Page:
The 1930 French Grand Prix (formally titled the XXIV Grand Prix de l'A.C.F.) was a Grand Prix motor race held at Pau on 21 September 1930. The race was held over 25 laps of a 15.835 km circuit for a total race distance of 395.875 km and was won by Philippe Étancelin driving a Bugatti. The race was notable for the fact that Tim Birkin came second in a 4.5 litre supercharged Bentley, which was a stripped-down road car.
|1930 French Grand Prix|
|Date||21 September 1930|
|Official name||XXIV Grand Prix de l'A.C.F.|
|Course length||15.867 km (9.860 miles)|
|Distance||25 laps, 396.6 km (246.5 miles)|
|Grid positions set by ballot|
Pau had some Grand Prix traditions, as the town held the honour of arranging the first race ever to be called a Grand Prix back in 1901. For the 1930 Grand Prix a triangular, Le Mans-type track outside the city was selected. Known as the Circuit de Morlaas it should not be confused with the well-known street track in the Parque Beaumont. The French had hoped to run the race to the International Formula, but when the response was poor the event was postponed and changed to a Formula Libre event instead. The new date meant that the Italian teams were unable to attend, leaving it to be mostly an internal French affair with sixteen Bugattis, two Peugeots and a Delage among the twenty five starters. Among the top Bugatti drivers were Louis Chiron, Marcel Lehoux, Count Stanislas Czaikowski, Jean-Pierre Wimille, Philippe Étancelin and William Grover-Williams.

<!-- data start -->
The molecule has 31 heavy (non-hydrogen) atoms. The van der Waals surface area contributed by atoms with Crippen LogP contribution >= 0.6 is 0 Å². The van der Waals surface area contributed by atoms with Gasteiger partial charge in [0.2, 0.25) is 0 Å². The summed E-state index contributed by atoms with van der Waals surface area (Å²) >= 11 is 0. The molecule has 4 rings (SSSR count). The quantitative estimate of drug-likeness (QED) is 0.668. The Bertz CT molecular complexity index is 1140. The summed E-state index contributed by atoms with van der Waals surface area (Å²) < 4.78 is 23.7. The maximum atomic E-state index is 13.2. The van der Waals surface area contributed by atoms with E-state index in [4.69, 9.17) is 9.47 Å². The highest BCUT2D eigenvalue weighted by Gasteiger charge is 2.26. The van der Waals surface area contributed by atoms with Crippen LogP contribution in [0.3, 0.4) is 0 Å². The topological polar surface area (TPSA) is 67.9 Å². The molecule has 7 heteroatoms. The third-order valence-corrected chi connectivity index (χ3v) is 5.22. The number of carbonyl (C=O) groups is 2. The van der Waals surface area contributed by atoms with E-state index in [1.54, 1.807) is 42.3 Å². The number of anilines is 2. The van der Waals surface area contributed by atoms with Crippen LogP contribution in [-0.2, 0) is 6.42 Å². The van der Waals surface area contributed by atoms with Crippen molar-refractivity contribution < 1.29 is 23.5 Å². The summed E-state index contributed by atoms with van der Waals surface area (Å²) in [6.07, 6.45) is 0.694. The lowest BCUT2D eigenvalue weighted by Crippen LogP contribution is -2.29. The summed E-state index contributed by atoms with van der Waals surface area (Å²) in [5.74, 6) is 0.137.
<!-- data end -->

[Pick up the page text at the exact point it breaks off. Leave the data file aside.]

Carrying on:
A curiosity in the largely single-seat entry list was Tim Birkin's 4½-litre supercharged "Blower Bentley" touring car, stripped down to racing trim, with headlights and mudguards removed. The race distance was twenty five laps of the 15.8 km track, making a total of 396 km. Guy Bouriat took an early lead, followed by Williams, Zanelli, Czaikowski and Étancelin, with Birkin as first non-Bugatti driver, in sixth place. Williams in a works Bugatti then became the next leader. Czaikowski fell back through the field and Bouriat in the other works Bugatti made a pitstop giving over the car to Chiron. Then Williams also had to make a stop for a new wheel. That all made way for Étancelin to advance and he was followed by Birkin, the track with its long straights suiting the supercharged Bentley perfectly.
At one-third distance Chiron led, followed by Étancelin, Williams and Birkin. Birkin's fourth place became a third as Williams got engine troubles but then Zanelli, who had made an early stop, came rushing through the field pushing Birkin back to fourth. At lap ten "Sabipa" crashed and was thrown out of his Bugatti, Birkin only avoiding the injured driver by the slightest of margins. After eleven laps Chiron encountered problems with oil pressure and Étancelin took over the lead. Soon Chiron was also passed by Zanelli and Birkin. The Bentley driver used his horn to warn the Bugatti to move over, surely a unique occurrence in Grand Prix racing! With seven laps to go Zanelli made another pitstop and Birkin was up into second place. While Étancelin, with a 2.5 minute lead, nursed his Bugatti home to take victory, Zanelli had not given up and was catching Birkin fast. At the flag the margin was down to fourteen seconds but it was enough for the British Bentley driver to make Grand Prix history, as this was the only occasion on which the iconic 4½-litre "Blower Bentley" was raced with any success. (It was the normally-aspirated 4½-litre and "Speed Six" models which had swept the board at Le Mans for the previous three years).
Starting Grid (3-3)Edit
|9||Jean de Maleplane|
|12||Albert de Bondeli|
|13||Jean de l'Espee|
Fastest Lap: "W.Williams", 6m10.0 (154.070 km/h)
Note – Chiron drove car 14 for laps 12-24.